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Among the men responsible for preserving the past of the city of Chennai, the name William Langhorne stands apart. His work in systematized record keeping in South India was the first such effort in the country. What started as a mere record maintenance exercise has today developed into the science of Archival studies and also diversified into extensive facilities for archival research.

William LanghorneSir William Langhorne arrived in Madras (now Chennai) in 1671. He came to the city to adjudicate a dispute. Gifted with qualities of an efficient administrator, Langhorne was appointed Governor of Madras in 1672. Not many know that William Langhorne built a garden house, the Guindy Lodge, which later became the Raj Bhavan. He was also instrumental in officially acquiring the village of Triplicane for the East India Company. It was Langhorne's passion for records that led to the official maintenance of records for the first time in India. The Council Room in the Fort House (in Fort St. George) was used for this purpose. It had a building of its own in Egmore in 1909. It was then called the Madras Record Office, which later on became the Tamil Nadu State Archives. Some of the oldest records of the East India Company date back to Langhorne's period. The Public Consultations, Public letters to England and other records are worth mentioning.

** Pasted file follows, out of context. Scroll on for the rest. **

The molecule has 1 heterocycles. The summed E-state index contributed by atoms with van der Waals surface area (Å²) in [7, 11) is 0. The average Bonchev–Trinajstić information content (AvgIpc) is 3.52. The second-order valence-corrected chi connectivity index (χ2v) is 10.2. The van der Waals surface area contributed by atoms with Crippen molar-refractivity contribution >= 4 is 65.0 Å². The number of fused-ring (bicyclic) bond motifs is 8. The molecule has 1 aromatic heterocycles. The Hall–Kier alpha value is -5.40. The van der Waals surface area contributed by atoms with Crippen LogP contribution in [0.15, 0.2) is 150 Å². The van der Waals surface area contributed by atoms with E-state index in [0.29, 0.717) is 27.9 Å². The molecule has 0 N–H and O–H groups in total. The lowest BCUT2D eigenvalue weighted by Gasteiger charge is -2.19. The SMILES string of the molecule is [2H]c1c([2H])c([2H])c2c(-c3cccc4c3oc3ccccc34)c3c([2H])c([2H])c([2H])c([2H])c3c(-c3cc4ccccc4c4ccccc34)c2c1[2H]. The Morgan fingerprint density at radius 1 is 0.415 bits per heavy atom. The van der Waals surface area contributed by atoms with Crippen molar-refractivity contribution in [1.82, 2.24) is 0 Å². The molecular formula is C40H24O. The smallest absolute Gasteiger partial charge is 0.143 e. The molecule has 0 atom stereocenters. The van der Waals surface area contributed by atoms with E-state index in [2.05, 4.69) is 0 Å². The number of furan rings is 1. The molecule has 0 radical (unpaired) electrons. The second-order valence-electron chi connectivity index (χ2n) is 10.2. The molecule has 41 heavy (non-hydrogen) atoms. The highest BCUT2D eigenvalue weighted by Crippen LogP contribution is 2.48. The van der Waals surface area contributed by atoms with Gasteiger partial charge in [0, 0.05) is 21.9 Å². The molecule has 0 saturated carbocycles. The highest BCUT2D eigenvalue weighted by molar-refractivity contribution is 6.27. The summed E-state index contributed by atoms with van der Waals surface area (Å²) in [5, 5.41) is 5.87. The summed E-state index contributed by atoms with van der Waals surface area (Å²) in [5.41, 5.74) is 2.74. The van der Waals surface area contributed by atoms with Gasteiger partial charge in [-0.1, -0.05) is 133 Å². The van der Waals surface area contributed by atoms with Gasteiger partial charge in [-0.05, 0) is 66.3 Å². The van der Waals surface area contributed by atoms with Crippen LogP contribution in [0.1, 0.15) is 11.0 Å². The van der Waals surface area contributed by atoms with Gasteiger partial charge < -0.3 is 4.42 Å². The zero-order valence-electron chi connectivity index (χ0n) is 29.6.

But for Langhorne, rediscovering Chennai and the erstwhile Madras Presidency would have been a near-impossible task. His work has given Chennai one of the oldest record offices in the world and also the oldest record-keeping centre for the East India Company.

The Tamil Nadu State Archives (also a recognised research centre, that houses a good archival library) is open from 8.00 a.m. to 8.00 p.m. on all weekdays.

Address: The Tamil Nadu State Archives, 28-29, Gandhi-Irwin Road, (Opposite Egmore Railway Station), Egmore, Chennai - 600 008.


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